According to Market2Lead, the sales cycle is nearly 25% shorter for nurtured leads.
Lead nurturing is a great method for staying in front of prospects that aren’t yet ready to buy from you. Most of us are aware that some percentage of the names in our database might have a cursory interest in our services, but due to timing, just aren’t in the market yet for a solution. However, if you implement a lead nurturing campaign, you can stay top-of-mind with these prospects so when they ARE ready to buy, they’ll think of you first.
When it comes to content – planning it, creating it, using it – Product Marketing’s role is often unclear. In many organizations, the role of content creator and planner is the Marketing Communications team. They handle outbound marketing execution, and hence, take the lead in content creation and distribution.
But given that Product Marketing is often a key business owner for a particular product or service, and probably cares a good deal about how their product is being marketed to buyers, it makes sense to include Product Marketing in content marketing efforts.
Plus product marketers have the buyer knowledge to create really good content. No one else in Marketing likely knows as much about their buyers as the product marketers.
It will Transform Your Team into Your Company’s Most Valuable Asset
Adele Revella is the queen of buyer personas. I was fortunate, early in my career, to attend Adele’s “Effective Product Marketing” class. It’s where I first heard of buyer personas and their positive effect on your organization, your revenue, and your professional reputation.
Design Your Product Datasheet for Skimming and Scanning
Product datasheets are one of those checklist items in the technology industry; your buyers expect you to have them (or, at the very least, your sales team does.) But the nagging questions are: Does anyone really read them? And, more importantly, what can we do to make them more readable?
In my opinion, technology buyers WILL read a datasheet if it’s written and laid out well. The key is understanding the majority of buyers will first scan it to pick up the main points, and, if they deem it useful or interesting, they’ll skim the other content. If it passes the skimming and scanning test, some buyers will read the datasheet in detail. So, it’s important to write good copy that gets to the point quickly and to use a very readable layout.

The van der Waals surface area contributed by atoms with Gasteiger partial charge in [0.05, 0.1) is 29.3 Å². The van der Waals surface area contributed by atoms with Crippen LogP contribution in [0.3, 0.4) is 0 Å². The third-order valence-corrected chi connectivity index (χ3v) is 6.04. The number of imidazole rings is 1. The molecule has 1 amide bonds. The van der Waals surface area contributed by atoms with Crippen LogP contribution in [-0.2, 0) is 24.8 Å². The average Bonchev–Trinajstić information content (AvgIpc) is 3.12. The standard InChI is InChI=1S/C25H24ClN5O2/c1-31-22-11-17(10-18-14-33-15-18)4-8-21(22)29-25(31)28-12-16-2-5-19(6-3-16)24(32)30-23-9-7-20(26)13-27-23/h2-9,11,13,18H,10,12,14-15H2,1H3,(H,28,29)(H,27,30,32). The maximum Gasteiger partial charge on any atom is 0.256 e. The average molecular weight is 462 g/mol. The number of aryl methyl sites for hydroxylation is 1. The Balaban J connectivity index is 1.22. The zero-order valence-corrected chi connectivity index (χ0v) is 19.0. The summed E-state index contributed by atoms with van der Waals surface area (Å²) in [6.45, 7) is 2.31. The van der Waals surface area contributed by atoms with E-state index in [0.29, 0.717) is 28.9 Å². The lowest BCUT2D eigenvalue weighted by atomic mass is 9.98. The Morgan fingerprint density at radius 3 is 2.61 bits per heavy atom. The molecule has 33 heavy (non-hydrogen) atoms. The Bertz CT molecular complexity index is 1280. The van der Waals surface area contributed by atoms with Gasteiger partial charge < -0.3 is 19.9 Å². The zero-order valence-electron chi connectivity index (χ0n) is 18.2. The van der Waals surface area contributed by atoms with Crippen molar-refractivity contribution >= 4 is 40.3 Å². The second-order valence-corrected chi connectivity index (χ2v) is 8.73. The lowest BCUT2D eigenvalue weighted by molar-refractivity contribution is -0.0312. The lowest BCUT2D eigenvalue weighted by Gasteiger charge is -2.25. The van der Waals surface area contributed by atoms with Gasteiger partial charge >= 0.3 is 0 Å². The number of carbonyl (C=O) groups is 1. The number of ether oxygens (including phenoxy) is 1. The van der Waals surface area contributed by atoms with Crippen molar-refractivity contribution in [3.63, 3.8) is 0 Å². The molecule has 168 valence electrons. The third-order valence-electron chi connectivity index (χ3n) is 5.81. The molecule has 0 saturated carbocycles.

I often preach about the importance of deeply understanding your buyers in order to create engaging, useful content. One extremely valuable channel for intimate buyer understanding is your sales team. They’re on the front lines all day long talking to buyers, and they have great insights on what resonates and what doesn’t.
And Why MSU’ing is the Pits
Now, yes, I did attend Michigan State University, but MSU’ing is not about college. It’s about Making Stuff Up (that term is courtesy of Pragmatic Marketing) and it’s a rotten thing to experience if you’re in technology marketing.
If you’ve been a marketer for any length of time, you know that MSU’ing is not fun. It can cause the average marketing manager to sweat bullets.
Becoming an Expert on Your Buyers
The information overload in our digital world is staggering. As a marketer in the technology industry, you’ve got to ask yourself “Does anyone read this stuff I’m producing?” After all, technology is a competitive industry, and your competitors are hitting your buyers as hard as you are.
No wonder technology prospects are jaded, aren’t taking your sales teams’ phone calls, and just want to be left alone until they are ready to reach out to you. But how do you align your marketing with that desire?
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Find the right technology copywriter with this free checklist.